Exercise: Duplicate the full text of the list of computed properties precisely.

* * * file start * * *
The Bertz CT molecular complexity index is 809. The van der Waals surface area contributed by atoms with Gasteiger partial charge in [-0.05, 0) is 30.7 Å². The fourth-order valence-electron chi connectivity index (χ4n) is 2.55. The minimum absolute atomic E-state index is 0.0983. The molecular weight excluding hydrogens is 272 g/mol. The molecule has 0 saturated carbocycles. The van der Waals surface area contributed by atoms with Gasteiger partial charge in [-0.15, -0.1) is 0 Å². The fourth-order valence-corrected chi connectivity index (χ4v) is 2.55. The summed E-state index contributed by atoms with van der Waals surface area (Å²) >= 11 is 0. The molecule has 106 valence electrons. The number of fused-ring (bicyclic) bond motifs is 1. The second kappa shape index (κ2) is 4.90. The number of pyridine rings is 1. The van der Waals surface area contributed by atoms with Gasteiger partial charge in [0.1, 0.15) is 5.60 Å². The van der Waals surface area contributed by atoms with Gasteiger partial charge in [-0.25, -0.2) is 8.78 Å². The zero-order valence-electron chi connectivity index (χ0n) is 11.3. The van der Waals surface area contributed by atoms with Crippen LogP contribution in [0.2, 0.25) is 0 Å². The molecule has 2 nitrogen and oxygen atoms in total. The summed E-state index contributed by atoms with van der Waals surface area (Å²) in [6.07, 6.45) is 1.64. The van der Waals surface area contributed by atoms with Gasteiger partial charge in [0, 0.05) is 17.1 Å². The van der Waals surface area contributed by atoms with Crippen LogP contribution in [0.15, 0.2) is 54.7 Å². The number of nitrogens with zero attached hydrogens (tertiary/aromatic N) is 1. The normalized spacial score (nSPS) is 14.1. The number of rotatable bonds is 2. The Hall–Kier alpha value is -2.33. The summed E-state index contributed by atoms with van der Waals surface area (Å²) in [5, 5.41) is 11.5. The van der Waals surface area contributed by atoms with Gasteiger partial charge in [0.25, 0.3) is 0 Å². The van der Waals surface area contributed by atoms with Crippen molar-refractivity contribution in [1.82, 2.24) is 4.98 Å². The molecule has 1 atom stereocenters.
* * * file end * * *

The Bertz CT molecular complexity index is 809. The van der Waals surface area contributed by atoms with Gasteiger partial charge in [-0.05, 0) is 30.7 Å². The fourth-order valence-electron chi connectivity index (χ4n) is 2.55. The minimum absolute atomic E-state index is 0.0983. The molecular weight excluding hydrogens is 272 g/mol. The molecule has 0 saturated carbocycles. The van der Waals surface area contributed by atoms with Gasteiger partial charge in [-0.15, -0.1) is 0 Å². The fourth-order valence-corrected chi connectivity index (χ4v) is 2.55. The summed E-state index contributed by atoms with van der Waals surface area (Å²) >= 11 is 0. The molecule has 106 valence electrons. The number of fused-ring (bicyclic) bond motifs is 1. The second kappa shape index (κ2) is 4.90. The number of pyridine rings is 1. The van der Waals surface area contributed by atoms with Gasteiger partial charge in [0.1, 0.15) is 5.60 Å². The van der Waals surface area contributed by atoms with Gasteiger partial charge in [-0.25, -0.2) is 8.78 Å². The zero-order valence-electron chi connectivity index (χ0n) is 11.3. The van der Waals surface area contributed by atoms with Crippen LogP contribution in [0.2, 0.25) is 0 Å². The molecule has 2 nitrogen and oxygen atoms in total. The summed E-state index contributed by atoms with van der Waals surface area (Å²) in [6.07, 6.45) is 1.64. The van der Waals surface area contributed by atoms with Gasteiger partial charge in [0, 0.05) is 17.1 Å². The van der Waals surface area contributed by atoms with Crippen LogP contribution in [0.15, 0.2) is 54.7 Å². The number of nitrogens with zero attached hydrogens (tertiary/aromatic N) is 1. The normalized spacial score (nSPS) is 14.1. The number of rotatable bonds is 2. The Hall–Kier alpha value is -2.33. The summed E-state index contributed by atoms with van der Waals surface area (Å²) in [5, 5.41) is 11.5. The van der Waals surface area contributed by atoms with Gasteiger partial charge in [0.25, 0.3) is 0 Å². The van der Waals surface area contributed by atoms with Crippen molar-refractivity contribution in [1.82, 2.24) is 4.98 Å². The molecule has 1 atom stereocenters.